Maybe even one of a bicycle . . .

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At 10:53 PM, Blogger Kevin Kim said...

Congratulations to Sa-Rah! That was a very nicely written essay. I know some kids her age-- native English speakers, mind you-- who still can't even put a coherent paragraph together. Your daughter's going places.

At 10:57 PM, Blogger Horace Jeffery Hodges said...

Yes, and not just on a bicycle!

Jeffery Hodges

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At 2:39 AM, Anonymous Anonymous said...

Congratulations to Sa-Rah. It seems like online homeschooling was a great choice for her.

"This is such a wonderful essay. I'm glad that you now enjoy bike riding. This is a great activity to stay healthy and active."

Hopefully Sa-Rah's teacher gave her more concrete feedback that you're not sharing with us to respect Sa-Rah's privacy and told Sa-Rah specifically what about the essay was great. I noticed that the essay used a lot of seasonal multisensory details to paint a picture in the reader's mind.


At 5:10 AM, Anonymous Anonymous said...

We will most definitely take new pictures for this summer trip. I am not sure about a bycicle, though. Perhaps a motorcycle of Harley vintage can be located!
I am very pleased with the essay. I have graded hundreds and hundreds of such works over 20 years.
My favorite part of the composition was her description of the intractable parent!
We are looking forward to seeing all of you in a couple of weeks. Too bad that you are coming at such a cool, misty part of the summer!

At 7:05 AM, Blogger Horace Jeffery Hodges said...

Sonagi, the teacher in fact said nothing more than that. I, too, would have liked to know why.

Perhaps she was simply impressed. On other essays, this teacher made critical comments and was a tough, though fair, critic.

Jeffery Hodges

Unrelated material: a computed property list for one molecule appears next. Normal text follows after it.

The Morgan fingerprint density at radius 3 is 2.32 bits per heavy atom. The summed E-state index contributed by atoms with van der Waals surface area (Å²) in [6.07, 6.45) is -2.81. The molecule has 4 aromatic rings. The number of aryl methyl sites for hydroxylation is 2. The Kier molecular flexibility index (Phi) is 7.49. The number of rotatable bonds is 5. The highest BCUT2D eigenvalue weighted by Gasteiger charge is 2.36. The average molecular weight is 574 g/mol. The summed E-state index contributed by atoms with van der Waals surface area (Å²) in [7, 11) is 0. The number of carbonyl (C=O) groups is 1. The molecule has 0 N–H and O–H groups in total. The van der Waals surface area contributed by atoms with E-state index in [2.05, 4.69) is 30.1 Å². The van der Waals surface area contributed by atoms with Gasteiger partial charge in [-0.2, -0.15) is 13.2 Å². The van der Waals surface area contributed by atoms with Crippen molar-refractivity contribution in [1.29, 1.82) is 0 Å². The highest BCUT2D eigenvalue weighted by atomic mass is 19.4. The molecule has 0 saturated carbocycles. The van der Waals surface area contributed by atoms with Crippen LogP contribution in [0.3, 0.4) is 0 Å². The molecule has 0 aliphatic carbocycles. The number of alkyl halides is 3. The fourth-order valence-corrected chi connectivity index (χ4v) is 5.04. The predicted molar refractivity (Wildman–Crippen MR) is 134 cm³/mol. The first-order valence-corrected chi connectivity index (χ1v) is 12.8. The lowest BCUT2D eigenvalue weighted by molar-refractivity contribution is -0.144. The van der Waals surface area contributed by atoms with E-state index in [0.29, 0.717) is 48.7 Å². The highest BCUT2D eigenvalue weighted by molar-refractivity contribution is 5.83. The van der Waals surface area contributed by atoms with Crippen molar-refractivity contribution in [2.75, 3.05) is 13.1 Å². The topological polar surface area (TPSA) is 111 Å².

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At 7:10 AM, Blogger Horace Jeffery Hodges said...

Jeanie, you wouldn't know much about intractable parents, would you?

I have trouble believing that an Arkansas summer has a "cool, misty" part, but if you're not joking, my family and I will be very pleased with the weather lords.

Incidentally, Sun-Ae and the kids should arrive within a day.

Jeffery Hodges

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At 7:50 PM, Anonymous Anonymous said...

As you well know, the cool and misty phrase was just to make you smile! It is hot as hell is described and dry. However, as semantics go, I guess that we could consider the 89% humidity as some form of misty.
Intractable parent? Nah, my dad is a sweet, gentle soul with no exact opionions. Your memory must be failing you!!
Are you coming at a later date?

At 8:01 PM, Blogger Horace Jeffery Hodges said...

Jeanie, I'll arrive around the 7th of August.

Glad to hear that your father has no "exact opionions" . . . whatever those might be.

My memory has ever failed me . . . if I recall.

Jeffery Hodges

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At 9:53 PM, Anonymous Anonymous said...

In our family, an "exact" opinion is one in which the stater of said opinion is exactly RIGHT! My feeling is that an opinion is just one's way of thinking on a topic, and who's to say the rightness or wrongness of such.
However, last Thanksgiving, there was a Scott reunion(dad's family and Uncle Bob's, also) at mom and dad's house. I have come to the conclusion that all Scotts have been taught to state their opinion with such surety that exactness rang from the rafters!!

At 5:43 AM, Blogger Horace Jeffery Hodges said...

Interesting, Jeanie, but just to be exact, what the heck is an "opionion" . . . some sort of onion?

Jeffery Hodges